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11 Sep 2007

More Microsoft security holes highlight need for Network Access Control

NAC helps firms defend against unpatched PCs being exploited by hackers

Keyboard and mouse
IT administrators can enforce policies over unsecured computers accessing their network with Sophos NAC 3.0.

IT security and control firm Sophos is advising companies to consider the benefits of Network Access Control (NAC) to ensure that computers are adhering to corporate IT security policy, in light of a number of new security patches being issued today by Microsoft.

As part of its monthly "Patch Tuesday" schedule, Microsoft is issuing four new bulletins (one of them described as "critical") outlining a number of different security vulnerabilities in its products, including its Windows 2000 operating system and Windows Live Messenger.

All organizations should roll-out these patches as a matter of urgency, as some of them could enable hackers to access data on a vulnerable PC or run malicious code. However, many firms could still be at risk if they allow guests, business partners or customers to bring unpatched machines into the company and connect to the network.

Furthermore, Sophos experts note that a large number of companies face an ongoing struggle to ensure that all internal devices are successfully patched against emerging vulnerabilities. This is because some machines may be incorrectly configured to receive updates, while others may not be connected to the network at the time of the roll-out.

"Installing the latest Microsoft security patches may sound straightforward, but for a lot of companies it's easier said than done, particularly if you have a regular stream of visitors connecting to your network," said Graham Cluley, senior technology consultant at Sophos. "It doesn't matter whether it's an employee's desktop PC or a customer's laptop - an unpatched machine represents a possible avenue for a cyberattack."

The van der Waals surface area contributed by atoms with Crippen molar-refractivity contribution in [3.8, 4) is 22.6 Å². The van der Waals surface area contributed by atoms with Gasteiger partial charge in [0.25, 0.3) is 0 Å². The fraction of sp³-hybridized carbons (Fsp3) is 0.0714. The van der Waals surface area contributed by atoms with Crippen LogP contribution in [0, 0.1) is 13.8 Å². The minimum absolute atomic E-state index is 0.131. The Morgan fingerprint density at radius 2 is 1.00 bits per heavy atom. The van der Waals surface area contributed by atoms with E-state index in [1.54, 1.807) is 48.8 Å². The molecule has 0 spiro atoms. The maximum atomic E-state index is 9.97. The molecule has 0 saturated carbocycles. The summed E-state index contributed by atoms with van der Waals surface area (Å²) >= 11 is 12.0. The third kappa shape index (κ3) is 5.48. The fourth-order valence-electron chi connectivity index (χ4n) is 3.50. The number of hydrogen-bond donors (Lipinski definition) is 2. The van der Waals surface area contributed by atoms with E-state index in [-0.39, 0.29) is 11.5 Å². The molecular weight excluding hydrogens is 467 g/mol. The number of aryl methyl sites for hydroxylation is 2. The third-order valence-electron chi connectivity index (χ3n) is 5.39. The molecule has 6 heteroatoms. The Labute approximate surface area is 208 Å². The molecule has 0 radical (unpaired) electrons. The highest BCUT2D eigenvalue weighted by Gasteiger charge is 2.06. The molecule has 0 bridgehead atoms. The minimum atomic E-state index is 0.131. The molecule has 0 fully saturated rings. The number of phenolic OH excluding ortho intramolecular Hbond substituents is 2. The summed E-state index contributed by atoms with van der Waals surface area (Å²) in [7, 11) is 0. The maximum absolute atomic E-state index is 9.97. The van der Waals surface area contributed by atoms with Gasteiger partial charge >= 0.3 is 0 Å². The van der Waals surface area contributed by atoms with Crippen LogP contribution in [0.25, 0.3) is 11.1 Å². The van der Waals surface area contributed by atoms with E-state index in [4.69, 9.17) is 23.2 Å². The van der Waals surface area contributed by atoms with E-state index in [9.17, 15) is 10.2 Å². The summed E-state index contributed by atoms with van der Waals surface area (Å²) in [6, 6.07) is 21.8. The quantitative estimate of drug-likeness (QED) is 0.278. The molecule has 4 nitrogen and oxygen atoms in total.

"Network Access Control can help prevent this from becoming a reality by giving businesses the ability to control who and what is connecting to a network," continued Cluley. "If a machine hasn't had the correct patches installed, you can prevent it from causing any harm to the rest of your organisation by blocking its access to the network, or quarantining the machine until it conforms with company IT policy."

Home users of Microsoft Windows can visit update.microsoft.com to have their systems scanned for Microsoft security vulnerabilities.

Sophos suggests that every IT manager responsible for security should consider subscribing to vulnerability mailing lists such as that operated by Microsoft at www.microsoft.com/technet/security/bulletin/notify.mspx.

Sophos continues to recommend companies protect their desktops and servers with automatically updated protection against viruses, spyware, hackers, and spam.

About Sophos

More than 100 million users in 150 countries rely on Sophos as the best protection against complex threats and data loss. Sophos is committed to providing complete security solutions that are simple to deploy, manage, and use and that deliver the industry's lowest total cost of ownership. Sophos offers award-winning encryption, endpoint security, web, email, mobile and network security solutions backed by SophosLabs - a global network of threat intelligence centers.

Sophos is headquartered in Boston, US and Oxford, UK. More information is available at www.sophos.com.